c. Freedom of Religion

The Constitution provides for freedom of religion, and the Government respects this right in practice. In April the National Assembly rejected an initiative by FSLN deputies to pardon six men serving sentences for bombings of Catholic churches that occurred during 1994-96. At year's end, only 2 of the 16 men originally accused remained in prison. Five were found innocent, two completed full sentences, two were released on bail, one was released due to illness, and four were released after having served partial sentences. The bombings of churches in Masaya, Managua, and Leon, which caused only superficial structural damage, ceased in August 1996.

d. Freedom of Movement Within the Country, Foreign Travel, Emigration, and Repatriation

The Constitution provides for the right to travel and reside anywhere in the country and to enter and exit the country freely. The law requires citizens and residents to obtain an exit visa to leave the country, but immigration authorities routinely granted these for a small fee. The right of citizens to return to Nicaragua is not established in the Constitution, but, in practice, the Government has not restricted anyone's return. The Government cooperates with the office of the United Nations High Commissioner for Refugees and other humanitarian organizations in assisting refugees. The Constitution provides for asylum, and refugees cannot be expelled to the country persecuting them. The issue of the provision of first asylum did not arise; there were no reports of the forced return of persons to a country where they feared persecution.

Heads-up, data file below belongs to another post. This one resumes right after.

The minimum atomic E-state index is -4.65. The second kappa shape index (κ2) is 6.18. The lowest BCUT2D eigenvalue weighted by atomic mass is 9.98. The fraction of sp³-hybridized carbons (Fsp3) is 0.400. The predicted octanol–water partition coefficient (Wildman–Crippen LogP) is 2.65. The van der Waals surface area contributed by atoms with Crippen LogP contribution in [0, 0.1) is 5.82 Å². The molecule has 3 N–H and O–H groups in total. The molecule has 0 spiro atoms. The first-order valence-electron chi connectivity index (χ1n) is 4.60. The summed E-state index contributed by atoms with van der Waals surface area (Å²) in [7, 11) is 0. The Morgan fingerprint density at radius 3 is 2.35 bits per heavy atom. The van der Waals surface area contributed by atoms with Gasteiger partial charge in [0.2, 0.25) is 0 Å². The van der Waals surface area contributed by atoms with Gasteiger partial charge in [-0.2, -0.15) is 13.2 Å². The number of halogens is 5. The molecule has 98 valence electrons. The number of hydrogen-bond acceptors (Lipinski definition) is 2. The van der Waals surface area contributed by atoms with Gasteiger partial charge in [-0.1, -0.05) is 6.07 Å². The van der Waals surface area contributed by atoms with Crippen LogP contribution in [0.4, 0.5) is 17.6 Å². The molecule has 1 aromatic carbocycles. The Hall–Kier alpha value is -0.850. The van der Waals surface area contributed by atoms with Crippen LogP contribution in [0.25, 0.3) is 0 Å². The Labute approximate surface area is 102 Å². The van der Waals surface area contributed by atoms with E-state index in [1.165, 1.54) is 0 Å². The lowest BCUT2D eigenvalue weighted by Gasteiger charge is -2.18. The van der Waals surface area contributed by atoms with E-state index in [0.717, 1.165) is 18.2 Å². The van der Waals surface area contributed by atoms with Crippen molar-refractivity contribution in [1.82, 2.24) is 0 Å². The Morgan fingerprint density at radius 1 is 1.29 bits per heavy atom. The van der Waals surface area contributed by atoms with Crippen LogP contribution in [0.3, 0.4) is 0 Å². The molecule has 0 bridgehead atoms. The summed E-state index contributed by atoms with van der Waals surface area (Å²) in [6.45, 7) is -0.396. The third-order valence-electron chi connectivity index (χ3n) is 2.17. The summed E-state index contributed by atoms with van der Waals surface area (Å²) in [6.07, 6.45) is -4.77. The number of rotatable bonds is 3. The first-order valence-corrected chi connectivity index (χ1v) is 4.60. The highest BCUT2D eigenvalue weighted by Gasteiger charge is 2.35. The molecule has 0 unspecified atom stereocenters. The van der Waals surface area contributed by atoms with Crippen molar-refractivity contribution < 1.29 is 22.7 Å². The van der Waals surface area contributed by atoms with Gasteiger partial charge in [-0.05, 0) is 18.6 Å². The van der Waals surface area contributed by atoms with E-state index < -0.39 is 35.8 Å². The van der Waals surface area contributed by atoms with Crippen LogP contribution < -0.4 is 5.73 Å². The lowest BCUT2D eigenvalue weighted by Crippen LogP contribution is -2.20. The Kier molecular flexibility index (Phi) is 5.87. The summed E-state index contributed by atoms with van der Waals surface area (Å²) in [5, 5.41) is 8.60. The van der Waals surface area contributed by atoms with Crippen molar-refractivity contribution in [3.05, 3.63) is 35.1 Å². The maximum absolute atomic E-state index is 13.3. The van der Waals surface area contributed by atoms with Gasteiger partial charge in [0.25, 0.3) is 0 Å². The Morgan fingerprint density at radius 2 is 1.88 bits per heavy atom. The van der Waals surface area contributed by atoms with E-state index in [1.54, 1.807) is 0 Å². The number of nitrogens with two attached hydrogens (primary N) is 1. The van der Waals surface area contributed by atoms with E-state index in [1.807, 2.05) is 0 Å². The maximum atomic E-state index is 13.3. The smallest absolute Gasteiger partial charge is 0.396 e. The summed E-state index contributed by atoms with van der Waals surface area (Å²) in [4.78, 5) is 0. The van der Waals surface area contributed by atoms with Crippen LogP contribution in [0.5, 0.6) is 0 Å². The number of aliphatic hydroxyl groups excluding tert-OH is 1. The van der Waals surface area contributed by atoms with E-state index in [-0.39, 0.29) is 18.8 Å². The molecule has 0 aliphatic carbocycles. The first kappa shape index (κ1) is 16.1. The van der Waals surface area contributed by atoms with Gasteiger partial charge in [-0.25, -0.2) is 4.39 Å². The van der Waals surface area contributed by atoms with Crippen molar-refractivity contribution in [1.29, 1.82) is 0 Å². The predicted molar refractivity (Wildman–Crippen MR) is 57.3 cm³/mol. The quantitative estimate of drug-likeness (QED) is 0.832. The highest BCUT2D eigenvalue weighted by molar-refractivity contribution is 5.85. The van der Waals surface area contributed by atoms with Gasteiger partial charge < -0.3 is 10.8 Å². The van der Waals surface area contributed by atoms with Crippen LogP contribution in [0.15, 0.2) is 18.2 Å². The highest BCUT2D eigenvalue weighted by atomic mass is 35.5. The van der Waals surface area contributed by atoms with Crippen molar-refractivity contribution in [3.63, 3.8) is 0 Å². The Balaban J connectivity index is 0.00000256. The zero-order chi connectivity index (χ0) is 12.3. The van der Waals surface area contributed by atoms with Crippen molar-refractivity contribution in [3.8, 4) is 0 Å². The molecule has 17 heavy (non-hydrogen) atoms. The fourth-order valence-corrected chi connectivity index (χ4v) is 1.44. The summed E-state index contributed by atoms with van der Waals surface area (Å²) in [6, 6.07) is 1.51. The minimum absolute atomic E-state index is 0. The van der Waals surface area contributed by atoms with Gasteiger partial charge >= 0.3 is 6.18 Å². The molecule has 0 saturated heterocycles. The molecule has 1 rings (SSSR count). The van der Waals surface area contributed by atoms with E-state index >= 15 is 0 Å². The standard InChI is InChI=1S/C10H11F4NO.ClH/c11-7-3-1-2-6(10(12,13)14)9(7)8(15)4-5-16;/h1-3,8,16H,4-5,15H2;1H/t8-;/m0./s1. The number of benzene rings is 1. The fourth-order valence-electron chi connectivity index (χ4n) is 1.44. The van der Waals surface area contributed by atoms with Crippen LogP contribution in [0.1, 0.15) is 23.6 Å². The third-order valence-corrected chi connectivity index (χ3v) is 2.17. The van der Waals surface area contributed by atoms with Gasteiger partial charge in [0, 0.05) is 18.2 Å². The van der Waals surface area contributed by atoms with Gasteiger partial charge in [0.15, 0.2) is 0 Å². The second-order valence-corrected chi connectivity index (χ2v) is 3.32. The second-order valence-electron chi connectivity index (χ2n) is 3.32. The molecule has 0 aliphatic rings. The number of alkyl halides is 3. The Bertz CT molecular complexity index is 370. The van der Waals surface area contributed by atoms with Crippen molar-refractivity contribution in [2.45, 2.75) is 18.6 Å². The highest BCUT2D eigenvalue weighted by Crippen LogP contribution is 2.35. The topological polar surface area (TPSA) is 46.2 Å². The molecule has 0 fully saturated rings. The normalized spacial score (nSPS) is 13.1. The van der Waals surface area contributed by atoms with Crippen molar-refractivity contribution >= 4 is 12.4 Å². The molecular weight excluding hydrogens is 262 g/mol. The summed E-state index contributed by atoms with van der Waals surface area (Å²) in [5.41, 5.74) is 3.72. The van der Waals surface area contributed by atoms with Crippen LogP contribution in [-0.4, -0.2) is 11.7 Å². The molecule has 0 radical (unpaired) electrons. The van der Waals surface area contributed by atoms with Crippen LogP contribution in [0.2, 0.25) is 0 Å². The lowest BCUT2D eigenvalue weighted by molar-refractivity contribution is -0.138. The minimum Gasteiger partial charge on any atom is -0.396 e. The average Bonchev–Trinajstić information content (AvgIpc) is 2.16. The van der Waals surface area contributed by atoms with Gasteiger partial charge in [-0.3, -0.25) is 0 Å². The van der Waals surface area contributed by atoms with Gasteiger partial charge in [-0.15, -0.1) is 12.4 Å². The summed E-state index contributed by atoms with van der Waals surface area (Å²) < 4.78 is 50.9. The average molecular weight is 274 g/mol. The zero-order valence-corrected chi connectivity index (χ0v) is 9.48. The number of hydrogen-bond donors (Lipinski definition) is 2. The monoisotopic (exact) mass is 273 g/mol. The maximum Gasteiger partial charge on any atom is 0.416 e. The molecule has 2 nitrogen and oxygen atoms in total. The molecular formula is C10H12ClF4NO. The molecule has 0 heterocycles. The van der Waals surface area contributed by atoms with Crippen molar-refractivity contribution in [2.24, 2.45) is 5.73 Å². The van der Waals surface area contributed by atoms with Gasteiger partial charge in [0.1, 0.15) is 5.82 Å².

Section 3 Respect for Political Rights: The Right of Citizens to Change Their Government

Citizens exercised their right peacefully to change their government in free and fair national elections in October 1996 held under the auspices of the Supreme Electoral Council (CSE), an independent branch of government. Voters elected the Liberal Alliance's Arnoldo Aleman president from a field of 24 candidates with 51 percent of the vote, against 38 percent for FSLN candidate Daniel Ortega. Over 90 percent of eligible voters registered, and 76 percent of eligible voters voted. Over 3,000 national and international observers declared the elections free and fair, despite some logistical and organizational problems. The 1995 reforms to the 1987 Constitution established a more even distribution of power and authority among the four coequal branches of government. The executive branch is headed by the President and a cabinet appointed by the President, who is both head of state and head of government, as well as supreme chief of the defense and security forces. The Vice President has no constitutionally mandated duties or powers. Both the President and Vice President are elected to 5-year terms by direct popular vote, with the possibility of a runoff between the top two candidates if one does not obtain at least 45 percent of the vote on the first ballot. The Constitution does not permit reelection of the President. A single-chamber National Assembly exercises legislative power. In October 1996, voters chose 93 members, including 20 deputies from nationwide lists, 70 from lists presented in each of the 15 departments and the 2 autonomous regions, and 3 defeated presidential candidates who obtained a minimum percentage of the national vote. Members elected concurrently with the President and Vice President in 1996 are to serve 5-year terms. There are no restrictions in law or practice against women, indigenous groups, or other minorities voting or participating in politics. Women served as president and vice president until January 10, and a woman serves as president of the CSE. Additionally, 3 of 12 Supreme Court justices are women; women hold ministerial, vice ministerial, and other senior positions in government; and voters elected 10 women to the National Assembly in October 1996. Two members of the National Assembly claim indigenous heritage.